Intercultural relationships can unlock creative potential, a new study shows.
Given the premium placed on creativity by corporate leadership these days — more than 70 percent of executives listed fostering creativity as one of their three most important tasks in a recent McKinsey Global Survey — the cottage industry that’s sprung up promising to help individuals develop the trait is hardly surprising.
A quick Google search for “how to be more creative” reveals thousands upon thousands of listicles with advice ranging from the genuine helpful (“learn not to take failure so personally”), to the banal (“keep asking new questions”), to the bizarre (“watch The Three Stooges”). Even amid this flood of advice, however, new research suggests the pundits may have missed one resource a little closer to home — your romantic partner.
According to a new paper from researchers at Columbia Business School, INSEAD, UC Davis, and Católica Lisbon School of Business & Economics, building close connections with someone from another culture can enhance an individual’s creativity.
Anecdotally, there are many examples of people in intercultural relationships being remarkably creative. The researchers point to Marie and Pierre Curie — Noble Prize winners in physics from, respectively, Poland and France — as one example. Actors Lucille Ball and Desi Arnaz, from the US and Cuba, were married TV legends.
The paper is part of a growing body of literature showing that creativity, rather than being an in-born trait as was long assumed, is more like a skill — something that can be learned and improved. Amongst the most effective means for spurring creativity is exposure to and immersion in unfamiliar experiences and concepts, including foreign cultures.
“A big part of creativity is understanding that the same forms can have multiple functions,” explains Adam Galinsky, an author of the study and chair of the Management Division at Columbia Business School. The classic example of this is the “candle problem,” in which participants are given a candle and box of tacks and told to attach the candle to the wall so that it doesn’t drip wax on the floor when lit. The solution requires that the person put the candle in the box of tacks and tack the box to the wall, a creative repurposing of the object.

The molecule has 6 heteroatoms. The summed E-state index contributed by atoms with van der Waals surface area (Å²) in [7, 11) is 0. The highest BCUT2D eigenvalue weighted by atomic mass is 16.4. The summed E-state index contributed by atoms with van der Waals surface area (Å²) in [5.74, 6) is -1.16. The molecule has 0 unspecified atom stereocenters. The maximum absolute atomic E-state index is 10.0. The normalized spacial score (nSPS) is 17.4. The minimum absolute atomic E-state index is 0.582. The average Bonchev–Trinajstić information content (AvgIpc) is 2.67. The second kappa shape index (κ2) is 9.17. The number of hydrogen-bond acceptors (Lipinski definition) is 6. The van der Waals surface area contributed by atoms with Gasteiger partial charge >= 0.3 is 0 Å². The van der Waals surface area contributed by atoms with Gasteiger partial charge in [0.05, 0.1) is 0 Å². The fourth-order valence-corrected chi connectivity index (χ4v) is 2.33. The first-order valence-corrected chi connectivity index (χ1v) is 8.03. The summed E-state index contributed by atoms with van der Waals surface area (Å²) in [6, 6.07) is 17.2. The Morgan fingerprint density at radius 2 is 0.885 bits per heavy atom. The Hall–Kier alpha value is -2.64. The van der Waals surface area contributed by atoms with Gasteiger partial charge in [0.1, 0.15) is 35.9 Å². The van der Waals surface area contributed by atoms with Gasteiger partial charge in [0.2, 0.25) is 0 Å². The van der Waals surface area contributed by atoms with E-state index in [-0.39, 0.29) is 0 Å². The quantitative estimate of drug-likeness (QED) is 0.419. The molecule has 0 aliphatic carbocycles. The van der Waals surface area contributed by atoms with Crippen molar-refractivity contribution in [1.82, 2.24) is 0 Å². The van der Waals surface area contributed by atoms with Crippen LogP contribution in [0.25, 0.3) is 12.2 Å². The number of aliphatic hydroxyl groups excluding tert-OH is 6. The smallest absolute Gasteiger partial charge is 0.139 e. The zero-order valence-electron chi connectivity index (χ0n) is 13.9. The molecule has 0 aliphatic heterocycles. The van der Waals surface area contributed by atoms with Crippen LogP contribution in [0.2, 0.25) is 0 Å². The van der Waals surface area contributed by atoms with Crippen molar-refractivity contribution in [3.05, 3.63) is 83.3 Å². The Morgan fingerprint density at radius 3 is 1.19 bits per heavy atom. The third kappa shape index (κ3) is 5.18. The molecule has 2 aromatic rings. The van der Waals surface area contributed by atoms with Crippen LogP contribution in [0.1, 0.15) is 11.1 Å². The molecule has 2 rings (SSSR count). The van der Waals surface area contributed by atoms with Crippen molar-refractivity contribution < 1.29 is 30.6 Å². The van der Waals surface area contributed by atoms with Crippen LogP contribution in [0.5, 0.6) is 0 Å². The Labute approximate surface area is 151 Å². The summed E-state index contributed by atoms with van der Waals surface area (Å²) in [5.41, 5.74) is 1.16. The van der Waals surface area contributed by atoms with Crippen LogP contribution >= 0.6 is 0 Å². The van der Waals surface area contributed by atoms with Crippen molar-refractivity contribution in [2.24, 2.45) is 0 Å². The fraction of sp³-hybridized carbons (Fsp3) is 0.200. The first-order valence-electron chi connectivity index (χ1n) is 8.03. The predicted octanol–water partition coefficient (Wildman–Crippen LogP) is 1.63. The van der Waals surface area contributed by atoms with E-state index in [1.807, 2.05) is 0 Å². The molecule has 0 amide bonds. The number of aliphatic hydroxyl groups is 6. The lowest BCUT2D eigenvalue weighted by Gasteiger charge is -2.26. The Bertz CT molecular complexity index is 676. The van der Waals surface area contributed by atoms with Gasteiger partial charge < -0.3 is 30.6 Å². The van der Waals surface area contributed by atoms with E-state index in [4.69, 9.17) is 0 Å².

Galinsky and his fellow researchers, including Jackson Lu, a PhD candidate at Columbia Business School and lead author on the study, tested participants’ creativity in a similar way by giving them objects and asking them to come up with as many names to creatively market the products as possible in a set period of time — a task at which those with past intercultural romances excelled.
Not all intercultural experiences have the same effect on creativity, however. “In another study, we’ve found that people who have lived abroad had an increase in creativity, but travel abroad has very little effect,” says Galinsky. Similarly, Galinsky explains, “people who had deep connections with someone from another culture experience growth in creativity — but not people with shallow connections to those from other cultures.”
The difference, the study’s authors suggest, comes down to engagement. While people are naturally exposed to different ideas and experiences as part of their day-to-day existence, it’s the desire to learn about and incorporate that information that sparks greater creativity. That explains why deep intercultural relationships can have a particularly potent effect on people’s creative juices. “The deeper your connection, the deeper your understanding of this other culture, the more creative you’re going to become,” explains Galinsky. For example, the longer participants had been in intercultural relationships, the more creative they were.
Intercultural experience helps people learn that “the same situation can be viewed from a completely different perspective,” Galinsky says. It’s not simply a matter of recognizing that different cultures do things differently, but actually understanding why, something people have more opportunity — and more incentive — to do when they are in a deep relationship with someone from another culture.
People looking to improve their creativity then, should push themselves not merely to observe differences but to ask why they exist. Learn how to see things in your daily life a little differently, and you may find you see things differently in your work as well.
Adam Galinsky is currently the chair of the Management Division and the Vikram S. Pandit Professor of Business at the Columbia Business School.